The carton of the invention may be opened to gain access to the paper stacked inside, and reclosed to protect the remaining paper. It does not require substantial adhesive attachment between the lid and the base, or separate securing means such as straps to keep the lid assembled to the base. Further, the carton preferably holds more than one ream of paper, preferably about three reams, and because of its reduced size and weight, and the provision of a carry handle, the carton is easy to carry and store.

BRIEF DESCRIPTION OF THE DRAWINGS

A better understanding of the invention will be had upon reference to the following description in conjunction with the accompanying drawings in which like reference numerals represent like parts, and wherein:

FIG. 1 is a plan view of the blank from which the carton base is formed;

FIG. 2 is a plan view of the blank from which the lid is formed;

FIG. 3 is a plan view of the insert sheet used in assembling the carry handle to the lid;

FIG. 4 is a perspective view of the lid in an inverted, upside-down position;

FIG. 5 is an exploded top perspective view of the lid and carry handle assembly of the carton of the invention;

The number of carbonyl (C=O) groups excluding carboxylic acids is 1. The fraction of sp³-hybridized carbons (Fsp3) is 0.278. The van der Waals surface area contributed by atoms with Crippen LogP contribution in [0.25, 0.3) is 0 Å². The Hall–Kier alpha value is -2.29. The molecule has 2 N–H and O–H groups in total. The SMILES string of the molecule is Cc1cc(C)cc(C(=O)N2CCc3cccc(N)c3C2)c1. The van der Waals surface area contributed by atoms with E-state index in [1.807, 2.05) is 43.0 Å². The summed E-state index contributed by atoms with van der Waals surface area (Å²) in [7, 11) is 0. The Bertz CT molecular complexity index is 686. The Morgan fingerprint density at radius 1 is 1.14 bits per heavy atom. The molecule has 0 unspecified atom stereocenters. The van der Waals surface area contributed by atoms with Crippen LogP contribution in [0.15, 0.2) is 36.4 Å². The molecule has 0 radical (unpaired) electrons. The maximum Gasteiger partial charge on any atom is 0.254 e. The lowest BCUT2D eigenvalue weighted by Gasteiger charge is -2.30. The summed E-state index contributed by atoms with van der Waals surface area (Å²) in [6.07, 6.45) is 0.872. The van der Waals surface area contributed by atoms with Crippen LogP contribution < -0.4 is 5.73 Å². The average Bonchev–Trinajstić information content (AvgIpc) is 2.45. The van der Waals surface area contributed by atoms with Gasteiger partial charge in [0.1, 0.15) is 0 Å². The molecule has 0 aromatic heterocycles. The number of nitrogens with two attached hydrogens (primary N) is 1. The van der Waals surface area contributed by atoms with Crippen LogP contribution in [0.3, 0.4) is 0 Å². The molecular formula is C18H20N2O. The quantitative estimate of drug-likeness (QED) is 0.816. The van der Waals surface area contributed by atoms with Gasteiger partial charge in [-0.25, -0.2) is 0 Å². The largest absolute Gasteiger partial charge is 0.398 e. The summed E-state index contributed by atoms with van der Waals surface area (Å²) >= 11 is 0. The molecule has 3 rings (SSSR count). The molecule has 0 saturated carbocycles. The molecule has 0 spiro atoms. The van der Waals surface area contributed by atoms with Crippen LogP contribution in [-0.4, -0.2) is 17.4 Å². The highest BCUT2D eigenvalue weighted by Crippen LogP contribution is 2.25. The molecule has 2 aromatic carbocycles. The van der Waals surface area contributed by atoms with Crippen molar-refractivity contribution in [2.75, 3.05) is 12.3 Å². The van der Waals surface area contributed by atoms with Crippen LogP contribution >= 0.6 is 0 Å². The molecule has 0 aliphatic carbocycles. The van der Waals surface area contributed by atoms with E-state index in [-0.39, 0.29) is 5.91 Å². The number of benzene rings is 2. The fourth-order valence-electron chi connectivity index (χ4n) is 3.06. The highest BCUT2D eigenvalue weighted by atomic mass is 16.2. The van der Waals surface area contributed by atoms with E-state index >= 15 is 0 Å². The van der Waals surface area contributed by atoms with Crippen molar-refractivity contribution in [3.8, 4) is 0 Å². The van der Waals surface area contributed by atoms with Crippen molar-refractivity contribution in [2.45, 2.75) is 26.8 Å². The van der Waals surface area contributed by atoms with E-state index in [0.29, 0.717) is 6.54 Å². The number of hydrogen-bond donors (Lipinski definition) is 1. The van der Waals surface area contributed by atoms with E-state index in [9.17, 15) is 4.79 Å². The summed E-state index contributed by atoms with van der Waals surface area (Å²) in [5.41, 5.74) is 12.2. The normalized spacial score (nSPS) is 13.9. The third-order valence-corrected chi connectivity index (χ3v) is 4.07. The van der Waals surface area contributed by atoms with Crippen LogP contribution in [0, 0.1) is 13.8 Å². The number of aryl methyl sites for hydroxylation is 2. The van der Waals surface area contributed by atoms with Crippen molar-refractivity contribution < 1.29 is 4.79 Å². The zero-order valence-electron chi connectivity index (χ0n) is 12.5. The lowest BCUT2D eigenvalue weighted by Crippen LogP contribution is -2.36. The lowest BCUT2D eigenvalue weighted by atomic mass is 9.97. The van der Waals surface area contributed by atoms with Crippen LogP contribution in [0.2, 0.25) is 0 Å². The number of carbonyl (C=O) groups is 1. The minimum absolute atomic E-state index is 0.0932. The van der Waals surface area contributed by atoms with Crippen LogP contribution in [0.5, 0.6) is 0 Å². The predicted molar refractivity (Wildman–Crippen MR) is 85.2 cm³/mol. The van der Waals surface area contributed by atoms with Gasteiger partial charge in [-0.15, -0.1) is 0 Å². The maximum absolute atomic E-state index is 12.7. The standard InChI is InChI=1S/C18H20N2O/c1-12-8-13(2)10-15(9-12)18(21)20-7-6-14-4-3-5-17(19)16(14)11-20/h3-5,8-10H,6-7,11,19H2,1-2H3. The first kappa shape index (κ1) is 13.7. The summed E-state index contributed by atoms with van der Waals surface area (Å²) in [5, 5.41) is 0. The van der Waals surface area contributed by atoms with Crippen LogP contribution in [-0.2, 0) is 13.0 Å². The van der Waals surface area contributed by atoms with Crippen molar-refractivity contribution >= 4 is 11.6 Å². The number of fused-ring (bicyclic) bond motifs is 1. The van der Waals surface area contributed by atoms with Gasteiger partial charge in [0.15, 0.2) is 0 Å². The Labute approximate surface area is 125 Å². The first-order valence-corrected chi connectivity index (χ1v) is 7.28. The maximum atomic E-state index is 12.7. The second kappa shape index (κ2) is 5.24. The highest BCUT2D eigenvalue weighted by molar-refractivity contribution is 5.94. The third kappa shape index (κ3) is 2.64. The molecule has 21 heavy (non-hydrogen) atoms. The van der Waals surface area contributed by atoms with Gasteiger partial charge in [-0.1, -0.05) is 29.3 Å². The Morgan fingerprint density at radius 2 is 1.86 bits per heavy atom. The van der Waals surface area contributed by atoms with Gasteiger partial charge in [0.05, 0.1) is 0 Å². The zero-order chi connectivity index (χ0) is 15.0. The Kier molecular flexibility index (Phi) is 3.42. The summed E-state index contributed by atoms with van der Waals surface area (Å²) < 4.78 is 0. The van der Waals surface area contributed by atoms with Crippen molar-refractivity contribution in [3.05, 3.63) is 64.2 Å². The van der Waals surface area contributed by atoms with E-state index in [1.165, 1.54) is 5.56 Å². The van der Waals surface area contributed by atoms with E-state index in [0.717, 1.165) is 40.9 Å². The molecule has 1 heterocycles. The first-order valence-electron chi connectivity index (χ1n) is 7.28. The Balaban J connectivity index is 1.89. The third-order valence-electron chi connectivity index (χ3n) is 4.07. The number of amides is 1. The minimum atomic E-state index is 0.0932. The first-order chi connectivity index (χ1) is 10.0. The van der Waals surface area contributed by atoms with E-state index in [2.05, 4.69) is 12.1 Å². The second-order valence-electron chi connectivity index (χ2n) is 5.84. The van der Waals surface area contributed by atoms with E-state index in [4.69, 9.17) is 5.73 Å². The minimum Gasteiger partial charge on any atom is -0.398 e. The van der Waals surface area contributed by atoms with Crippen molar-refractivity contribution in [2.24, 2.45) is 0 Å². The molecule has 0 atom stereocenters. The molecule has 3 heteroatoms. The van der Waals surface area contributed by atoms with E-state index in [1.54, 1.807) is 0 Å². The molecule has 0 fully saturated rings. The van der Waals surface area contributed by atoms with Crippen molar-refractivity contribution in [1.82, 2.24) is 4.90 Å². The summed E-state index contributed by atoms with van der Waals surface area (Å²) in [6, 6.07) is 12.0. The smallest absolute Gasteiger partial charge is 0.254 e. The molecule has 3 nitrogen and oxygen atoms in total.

FIG. 6 is a top perspective view of the base portion of the carton of the invention, with the lid omitted and the front wall partially pivoted toward an open position;

FIG. 7 is a top perspective view of a preferred package constructed in accordance with the invention;

FIG. 8 is a top perspective view of the package of FIG. 7, showing the tear strip removed and the lid pivoted upwardly, with the movable front wall pivoted to a partially open position, and wherein the carton contains unwrapped sheets of paper;

FIG. 9 is a top perspective view of the package of FIG. 8, with the lid pivoted to a fully open position and the movable front wall pivoted fully downwardly; and,

FIG. 10 is a top perspective view of the package of FIG. 9, with the lid and front wall returned to their closed positions.

DETAILED DESCRIPTION OF THE PREFERRED EMBODIMENTS

A preferred carton in accordance with the invention is indicated generally at 10 in the drawings. The carton comprises a rectangularly shaped base portion 11, a lid portion 12, and a carry handle 13. The base portion has a bottom wall 14, opposite end walls 15 and 16, a back wall 17, a movable front wall 18, and an open top 19. The lid 12 is telescopically received over the open top and has a top wall 20, depending end flanges 21 and 22, a depending back flange 23, and a depending front flange 24. A glue strip 25 is joined to the bottom edge of the front flange to secure the front of the lid to the base portion front wall, and a tear strip 26 extends between the front flange and glue strip to separate the front flange from the glue strip and enable the lid to be pivoted upwardly.